Occurring on Tishri 15, the fifth day after Yom Kippur, the Jewish festival of Sukkot provides a striking transition from one of the most solemn Jewish holidays to one of the most joyous. This year Sukkot begins at sunset Wednesday, Sep. 18 and ends at sunset Wednesday, Sep. 25. Sukkot means "booths,” referring to the temporary dwellings that Jews are commanded to live in during this holiday. The term is the plural form while “Sukkah” is the singular designation. The name of the holiday is frequently translated "The Feast of Tabernacles."
Like Passover and Shavu'ot or Pentecost, Sukkot represents both historical and agricultural aspects of Judaism. The celebration commemorates the 40 years when the children of Israel wandered in the wilderness, living in temporary shelters. In addition Sukkot is a harvest festival, often referred to as, the Festival of In-gathering.
The Festival of Booths is similar to the Festival of Unleavened Bread as well, both of which last seven days. The number seven represents spiritual perfection which culminates with the Feast of The Eighth Day, which provides a picture of an ending of the old order and the beginning of the new. Bibleresearch.org points out that “These shelters were not for the purpose of physical protection from the weather; they were to be a yearly reminder of what God had done for Israel when he brought them out of Egypt.” Prophetically, they symbolized something far more important than physical protection from the weather.
Connections with Christianity
Christianity.about.com notes two important connections between Sukkot and Jesus Christ. During the time of the festival, Jews carried torches around the temple, the glowing lights were said to represent that the Messiah was appointed to be a light to the Gentiles. In addition, the priest after drawing water from the pool of Siloam would carry it to the temple to be poured into a silver basin near the altar. The priest would call upon the Lord to provide heavenly water in the form of rain for their supply, in anticipation of the outpouring of the Holy Spirit.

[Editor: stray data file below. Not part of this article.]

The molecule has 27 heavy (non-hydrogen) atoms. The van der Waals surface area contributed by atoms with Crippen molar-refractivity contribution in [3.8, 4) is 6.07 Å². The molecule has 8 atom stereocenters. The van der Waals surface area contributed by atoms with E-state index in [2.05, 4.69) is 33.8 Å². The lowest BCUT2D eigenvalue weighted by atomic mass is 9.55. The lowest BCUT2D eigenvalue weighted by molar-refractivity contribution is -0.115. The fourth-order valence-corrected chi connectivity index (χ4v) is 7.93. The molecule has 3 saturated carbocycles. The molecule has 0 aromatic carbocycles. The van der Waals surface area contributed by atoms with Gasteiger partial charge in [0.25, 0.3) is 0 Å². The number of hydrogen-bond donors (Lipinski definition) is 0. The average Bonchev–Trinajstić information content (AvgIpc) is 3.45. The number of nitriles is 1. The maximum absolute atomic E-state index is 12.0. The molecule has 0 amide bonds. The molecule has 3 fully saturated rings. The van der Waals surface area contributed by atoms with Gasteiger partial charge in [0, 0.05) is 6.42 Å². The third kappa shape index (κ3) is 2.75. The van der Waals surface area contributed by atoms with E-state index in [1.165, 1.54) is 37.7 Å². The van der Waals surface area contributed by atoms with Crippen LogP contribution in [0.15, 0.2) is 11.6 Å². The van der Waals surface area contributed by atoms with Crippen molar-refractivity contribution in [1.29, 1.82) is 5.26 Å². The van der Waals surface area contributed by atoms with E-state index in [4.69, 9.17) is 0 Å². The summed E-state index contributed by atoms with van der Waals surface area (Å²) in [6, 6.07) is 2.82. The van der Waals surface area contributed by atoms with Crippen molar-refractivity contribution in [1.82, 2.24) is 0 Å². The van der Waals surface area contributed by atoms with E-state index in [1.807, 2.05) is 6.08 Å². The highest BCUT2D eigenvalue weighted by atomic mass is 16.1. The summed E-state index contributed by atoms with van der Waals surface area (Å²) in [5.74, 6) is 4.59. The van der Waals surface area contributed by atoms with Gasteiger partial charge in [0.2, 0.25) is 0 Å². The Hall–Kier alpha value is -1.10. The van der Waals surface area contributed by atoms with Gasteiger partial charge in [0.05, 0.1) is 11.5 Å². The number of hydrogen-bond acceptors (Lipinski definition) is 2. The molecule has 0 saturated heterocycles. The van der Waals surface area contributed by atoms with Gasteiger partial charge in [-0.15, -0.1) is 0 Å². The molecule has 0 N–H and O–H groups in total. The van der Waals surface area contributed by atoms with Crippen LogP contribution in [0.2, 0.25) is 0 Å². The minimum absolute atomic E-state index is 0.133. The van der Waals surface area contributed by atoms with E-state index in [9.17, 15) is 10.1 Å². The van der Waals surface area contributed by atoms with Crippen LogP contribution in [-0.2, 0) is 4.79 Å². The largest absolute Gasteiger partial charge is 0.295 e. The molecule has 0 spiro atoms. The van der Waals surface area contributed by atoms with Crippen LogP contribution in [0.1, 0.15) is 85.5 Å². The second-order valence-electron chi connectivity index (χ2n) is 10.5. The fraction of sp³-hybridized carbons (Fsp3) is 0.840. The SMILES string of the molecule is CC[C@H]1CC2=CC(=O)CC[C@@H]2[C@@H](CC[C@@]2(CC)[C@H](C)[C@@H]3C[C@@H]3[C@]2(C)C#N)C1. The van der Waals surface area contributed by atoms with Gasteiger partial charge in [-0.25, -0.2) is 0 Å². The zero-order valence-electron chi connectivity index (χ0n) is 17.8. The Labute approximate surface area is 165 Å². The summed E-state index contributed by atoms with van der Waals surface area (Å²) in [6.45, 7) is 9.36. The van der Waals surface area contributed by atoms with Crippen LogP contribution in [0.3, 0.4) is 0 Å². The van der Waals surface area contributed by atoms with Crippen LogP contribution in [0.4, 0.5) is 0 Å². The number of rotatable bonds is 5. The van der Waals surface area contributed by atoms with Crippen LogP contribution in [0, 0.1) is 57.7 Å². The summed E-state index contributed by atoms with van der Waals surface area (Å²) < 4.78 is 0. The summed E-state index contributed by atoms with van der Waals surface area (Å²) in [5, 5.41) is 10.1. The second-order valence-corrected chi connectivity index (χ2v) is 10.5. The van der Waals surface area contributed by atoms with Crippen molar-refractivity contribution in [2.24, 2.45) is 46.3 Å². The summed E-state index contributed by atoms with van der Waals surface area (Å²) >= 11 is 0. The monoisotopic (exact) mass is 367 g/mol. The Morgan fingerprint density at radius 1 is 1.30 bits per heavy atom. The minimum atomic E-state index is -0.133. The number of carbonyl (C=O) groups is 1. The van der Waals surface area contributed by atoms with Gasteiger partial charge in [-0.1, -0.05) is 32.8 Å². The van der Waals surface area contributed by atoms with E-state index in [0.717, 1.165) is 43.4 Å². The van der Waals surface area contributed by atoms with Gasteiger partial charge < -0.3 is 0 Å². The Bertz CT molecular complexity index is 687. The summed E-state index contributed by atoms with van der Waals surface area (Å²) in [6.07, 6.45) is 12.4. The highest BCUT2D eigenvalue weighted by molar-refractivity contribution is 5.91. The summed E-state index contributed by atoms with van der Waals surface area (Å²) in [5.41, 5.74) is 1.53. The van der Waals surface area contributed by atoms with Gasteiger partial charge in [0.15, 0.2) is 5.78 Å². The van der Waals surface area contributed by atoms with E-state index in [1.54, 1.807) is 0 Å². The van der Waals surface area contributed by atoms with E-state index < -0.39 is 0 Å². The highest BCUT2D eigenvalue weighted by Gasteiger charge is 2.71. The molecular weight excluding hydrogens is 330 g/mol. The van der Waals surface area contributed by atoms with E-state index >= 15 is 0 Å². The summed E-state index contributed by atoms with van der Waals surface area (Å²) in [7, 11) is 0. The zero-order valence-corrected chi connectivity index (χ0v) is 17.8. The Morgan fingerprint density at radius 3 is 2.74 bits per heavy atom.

The New Testament also indicates that Jesus observed the Feast of Tabernacles, speaking words that astounded those who heard them on the final day of the feast: "If anyone is thirsty, let him come to me and drink. Whoever believes in me, as the Scripture has said, streams of living water will flow from within him." (John 7:37-38) On the following morning, as the torches were still burning, Jesus declared, "I am the light of the world. Whoever follows me will never walk in darkness, but will have the light of life." (John 8:12)
Hebrew4Christians.com also points out the application of the Sukkot to the Christian faith:
“From a spiritual perspective, Sukkot corresponds to the joy of knowing your sins were forgiven (during Yom Kippur), and also recalls God’s miraculous provision and care after the deliverance from bondage in Egypt. Prophetically, Sukkot anticipates the coming kingdom of Yeshua, the Messiah, when all nations shall come up to Jerusalem to worship the Lord during the festival. Today sukkot is a time to remember God’s sheltering presence and provision for us to start the New Year. In light of the work of Yeshua, as our Kohen Gadol (High Priest) of the New Covenant, we now have access to the Heavenly Temple of God. We are now members of the greater Temple of His body; we are now part of His great Sukkah.”
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Pentecost: A Christian celebration with Jewish roots